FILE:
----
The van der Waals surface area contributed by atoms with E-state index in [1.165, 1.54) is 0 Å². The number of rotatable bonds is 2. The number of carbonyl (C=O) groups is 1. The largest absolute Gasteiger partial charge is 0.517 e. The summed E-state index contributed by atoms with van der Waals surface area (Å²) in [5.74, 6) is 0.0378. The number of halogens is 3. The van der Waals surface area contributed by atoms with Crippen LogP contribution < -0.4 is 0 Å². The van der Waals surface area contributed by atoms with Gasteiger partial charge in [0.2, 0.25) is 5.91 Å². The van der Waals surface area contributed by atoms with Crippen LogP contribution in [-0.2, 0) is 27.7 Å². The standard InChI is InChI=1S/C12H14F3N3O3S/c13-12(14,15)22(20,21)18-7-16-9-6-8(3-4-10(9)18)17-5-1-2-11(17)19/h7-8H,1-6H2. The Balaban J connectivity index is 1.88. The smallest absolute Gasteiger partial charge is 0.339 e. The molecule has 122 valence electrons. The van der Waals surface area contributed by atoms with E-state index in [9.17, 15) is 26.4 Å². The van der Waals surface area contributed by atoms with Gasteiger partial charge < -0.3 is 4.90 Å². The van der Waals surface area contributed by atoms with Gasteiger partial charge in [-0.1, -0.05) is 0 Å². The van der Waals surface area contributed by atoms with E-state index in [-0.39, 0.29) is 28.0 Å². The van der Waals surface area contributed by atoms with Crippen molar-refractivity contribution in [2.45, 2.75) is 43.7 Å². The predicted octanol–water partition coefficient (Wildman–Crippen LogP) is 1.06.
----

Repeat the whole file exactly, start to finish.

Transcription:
The van der Waals surface area contributed by atoms with E-state index in [1.165, 1.54) is 0 Å². The number of rotatable bonds is 2. The number of carbonyl (C=O) groups is 1. The largest absolute Gasteiger partial charge is 0.517 e. The summed E-state index contributed by atoms with van der Waals surface area (Å²) in [5.74, 6) is 0.0378. The number of halogens is 3. The van der Waals surface area contributed by atoms with Crippen LogP contribution < -0.4 is 0 Å². The van der Waals surface area contributed by atoms with Gasteiger partial charge in [0.2, 0.25) is 5.91 Å². The van der Waals surface area contributed by atoms with Crippen LogP contribution in [-0.2, 0) is 27.7 Å². The standard InChI is InChI=1S/C12H14F3N3O3S/c13-12(14,15)22(20,21)18-7-16-9-6-8(3-4-10(9)18)17-5-1-2-11(17)19/h7-8H,1-6H2. The Balaban J connectivity index is 1.88. The smallest absolute Gasteiger partial charge is 0.339 e. The molecule has 122 valence electrons. The van der Waals surface area contributed by atoms with E-state index in [9.17, 15) is 26.4 Å². The van der Waals surface area contributed by atoms with Gasteiger partial charge < -0.3 is 4.90 Å². The van der Waals surface area contributed by atoms with Gasteiger partial charge in [-0.1, -0.05) is 0 Å². The van der Waals surface area contributed by atoms with E-state index in [-0.39, 0.29) is 28.0 Å². The van der Waals surface area contributed by atoms with Crippen molar-refractivity contribution in [2.45, 2.75) is 43.7 Å². The predicted octanol–water partition coefficient (Wildman–Crippen LogP) is 1.06.